They were already queuing to get back into the hostel for their lunch when I parked outside on Christmas Eve, risking leaving the car in the “Personas Autorizadas” spaces. The line snaked right to the corner, and you could see in their posture a sort of resignation, an aspect of helplessness. All of them standing, mostly motionless, just waiting, with nothing else to do and nowhere else to be, until the hostel staff open the door to let in the waiting people. Continue reading
Church halls pretty much anywhere in the western world all look remarkably similar. This one was just like the one in Yorkshire I went to in the 1960s as a Brownie, and the one in south London in the 1990s when I hosted fundraising jumble sales, and then in Somerset in the 2010s when I ran charity training courses. This one, though, was in a small Axarquía town in inland Málaga province. Continue reading
My fifth Christmas in Spain. I thought that must be wrong, but it’s not. Four and a half years since I bought my house, three and a half years since I retired and moved here full-time. Such a short time, yet it feels like forever. Continue reading
First of all it was remiss of me not to thank you all for the lovely thoughts and messages you sent following my heart attack. I really did appreciate every one of them – “the kindness of strangers” means a lot.
Since then I’ve been doing a lot of catching up. Trying to slow down, catching up with old friends, and catching up with long-delayed tasks. Continue reading
Some people are easy to like. Belén, for example. Kind, generous, pretty, gorgeous eyes, and she works more than 40 hours a week as a volunteer, cooking and serving meals for homeless people at Los Ángeles Malagueños de la Noche. One of life’s special people. So when it was her turn to need something, dozens of strangers who had never met her were willing to help. Continue reading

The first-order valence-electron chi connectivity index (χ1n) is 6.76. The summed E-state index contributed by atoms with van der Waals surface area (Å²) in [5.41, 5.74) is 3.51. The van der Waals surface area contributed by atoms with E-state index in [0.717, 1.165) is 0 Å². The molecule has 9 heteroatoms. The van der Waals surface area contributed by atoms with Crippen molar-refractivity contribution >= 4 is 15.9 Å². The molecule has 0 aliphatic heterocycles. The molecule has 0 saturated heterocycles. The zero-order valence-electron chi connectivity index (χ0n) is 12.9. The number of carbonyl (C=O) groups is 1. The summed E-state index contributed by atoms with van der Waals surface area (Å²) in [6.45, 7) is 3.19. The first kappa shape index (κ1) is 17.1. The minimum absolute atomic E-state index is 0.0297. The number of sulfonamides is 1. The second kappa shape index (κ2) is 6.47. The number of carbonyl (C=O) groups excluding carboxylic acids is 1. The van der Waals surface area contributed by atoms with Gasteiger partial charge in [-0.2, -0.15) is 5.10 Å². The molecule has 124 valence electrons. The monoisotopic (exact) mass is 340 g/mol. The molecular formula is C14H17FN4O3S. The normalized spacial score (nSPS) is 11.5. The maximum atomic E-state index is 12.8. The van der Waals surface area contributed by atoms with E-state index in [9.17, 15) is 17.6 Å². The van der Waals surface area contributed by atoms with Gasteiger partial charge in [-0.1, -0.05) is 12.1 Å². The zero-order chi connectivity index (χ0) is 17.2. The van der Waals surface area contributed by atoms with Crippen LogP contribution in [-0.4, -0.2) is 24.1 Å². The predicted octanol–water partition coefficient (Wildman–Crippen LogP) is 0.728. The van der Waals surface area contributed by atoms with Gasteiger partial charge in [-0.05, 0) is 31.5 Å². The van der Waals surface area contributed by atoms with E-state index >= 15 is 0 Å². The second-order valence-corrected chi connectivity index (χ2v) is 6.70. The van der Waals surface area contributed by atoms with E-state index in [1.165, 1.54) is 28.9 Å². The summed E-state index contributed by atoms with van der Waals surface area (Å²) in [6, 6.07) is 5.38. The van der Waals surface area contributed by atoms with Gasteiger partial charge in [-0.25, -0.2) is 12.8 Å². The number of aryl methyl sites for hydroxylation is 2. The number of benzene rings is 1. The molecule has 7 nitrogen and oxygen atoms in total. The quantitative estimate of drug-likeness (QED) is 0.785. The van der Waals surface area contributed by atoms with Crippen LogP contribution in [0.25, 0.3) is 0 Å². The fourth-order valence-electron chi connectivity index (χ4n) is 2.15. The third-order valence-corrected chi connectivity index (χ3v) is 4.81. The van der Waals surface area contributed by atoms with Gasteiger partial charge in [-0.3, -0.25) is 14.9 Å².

She’s not at all an unpleasant woman. Not as far as I’ve seen, and nor does anyone mention they’ve found her difficult. A bit grumpy at times, but then this is not the life she had imagined. Perhaps a bit judgemental, not really willing or able to see that nobody else wanted to be there either. Doesn’t participate in group activities, seems to sneer slightly at the art and craft workshops. But pleasant enough, a nice smile, easy to chat to. Continue reading
Language is cultural as much as grammatical. The Spanish don’t say “my” as much as we do. I don’t know if that’s a cultural thing, something to do with not wanting to boast, not wanting to appear too proud, or what. It felt odd at first, but you become accustomed to it. “The head hurts me” to the doctor. “The tooth hurts me” to the dentist. No need to say “my tooth” – after all, nobody else’s tooth is likely to hurt me. Continue reading
You gotta have roots. Life would be just … I don’t know … just too transient and superficial without roots.
Living in a new country, you have to find ways of accelerating the process of putting down roots. A sort of Baby Bio for immigrants. Continue reading
Suddenly Paqui began to sing. The room fell silent, and even the aggressive guy in the corner, who had been talking to himself and shouting randomly, looked up and listened quietly as she sang a saeta. It was Mercedes’ birthday and twenty of us gathered to celebrate with her. She received her gifts with gratitude as enormous as her smile, and she closed her eyes tightly to make a wish as she blew out the candles. People laughing and chatting – smiles that could light up the darkest of spaces, the darkest of lives. Paqui finished her song and received applause, shouts of “¡Óle!” and a hug from Mercedes. Continue reading